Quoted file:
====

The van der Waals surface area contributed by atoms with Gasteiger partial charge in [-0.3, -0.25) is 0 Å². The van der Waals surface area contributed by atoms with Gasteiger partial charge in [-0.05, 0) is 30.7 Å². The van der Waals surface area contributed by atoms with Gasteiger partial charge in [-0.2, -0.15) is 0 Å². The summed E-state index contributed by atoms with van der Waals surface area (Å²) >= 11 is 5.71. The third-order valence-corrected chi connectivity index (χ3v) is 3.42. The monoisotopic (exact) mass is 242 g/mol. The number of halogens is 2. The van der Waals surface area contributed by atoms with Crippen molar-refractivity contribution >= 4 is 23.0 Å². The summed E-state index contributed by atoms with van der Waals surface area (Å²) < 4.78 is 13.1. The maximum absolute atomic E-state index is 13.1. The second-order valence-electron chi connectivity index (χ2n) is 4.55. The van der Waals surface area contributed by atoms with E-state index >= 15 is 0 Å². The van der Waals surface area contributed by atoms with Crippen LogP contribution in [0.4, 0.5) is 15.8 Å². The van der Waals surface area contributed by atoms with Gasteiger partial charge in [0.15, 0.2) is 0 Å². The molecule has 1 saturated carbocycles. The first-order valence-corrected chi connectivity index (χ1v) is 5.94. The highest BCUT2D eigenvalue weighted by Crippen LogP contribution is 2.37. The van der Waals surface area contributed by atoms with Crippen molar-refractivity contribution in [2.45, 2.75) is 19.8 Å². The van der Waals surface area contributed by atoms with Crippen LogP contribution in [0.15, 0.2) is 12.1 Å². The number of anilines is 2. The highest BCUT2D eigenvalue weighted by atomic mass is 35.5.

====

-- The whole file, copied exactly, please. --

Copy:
The van der Waals surface area contributed by atoms with Gasteiger partial charge in [-0.3, -0.25) is 0 Å². The van der Waals surface area contributed by atoms with Gasteiger partial charge in [-0.05, 0) is 30.7 Å². The van der Waals surface area contributed by atoms with Gasteiger partial charge in [-0.2, -0.15) is 0 Å². The summed E-state index contributed by atoms with van der Waals surface area (Å²) >= 11 is 5.71. The third-order valence-corrected chi connectivity index (χ3v) is 3.42. The monoisotopic (exact) mass is 242 g/mol. The number of halogens is 2. The van der Waals surface area contributed by atoms with Crippen molar-refractivity contribution >= 4 is 23.0 Å². The summed E-state index contributed by atoms with van der Waals surface area (Å²) < 4.78 is 13.1. The maximum absolute atomic E-state index is 13.1. The second-order valence-electron chi connectivity index (χ2n) is 4.55. The van der Waals surface area contributed by atoms with E-state index >= 15 is 0 Å². The van der Waals surface area contributed by atoms with Crippen LogP contribution in [0.4, 0.5) is 15.8 Å². The van der Waals surface area contributed by atoms with Gasteiger partial charge in [0.15, 0.2) is 0 Å². The molecule has 1 saturated carbocycles. The first-order valence-corrected chi connectivity index (χ1v) is 5.94. The highest BCUT2D eigenvalue weighted by Crippen LogP contribution is 2.37. The van der Waals surface area contributed by atoms with Crippen molar-refractivity contribution in [2.45, 2.75) is 19.8 Å². The van der Waals surface area contributed by atoms with Crippen LogP contribution in [0.15, 0.2) is 12.1 Å². The number of anilines is 2. The highest BCUT2D eigenvalue weighted by atomic mass is 35.5.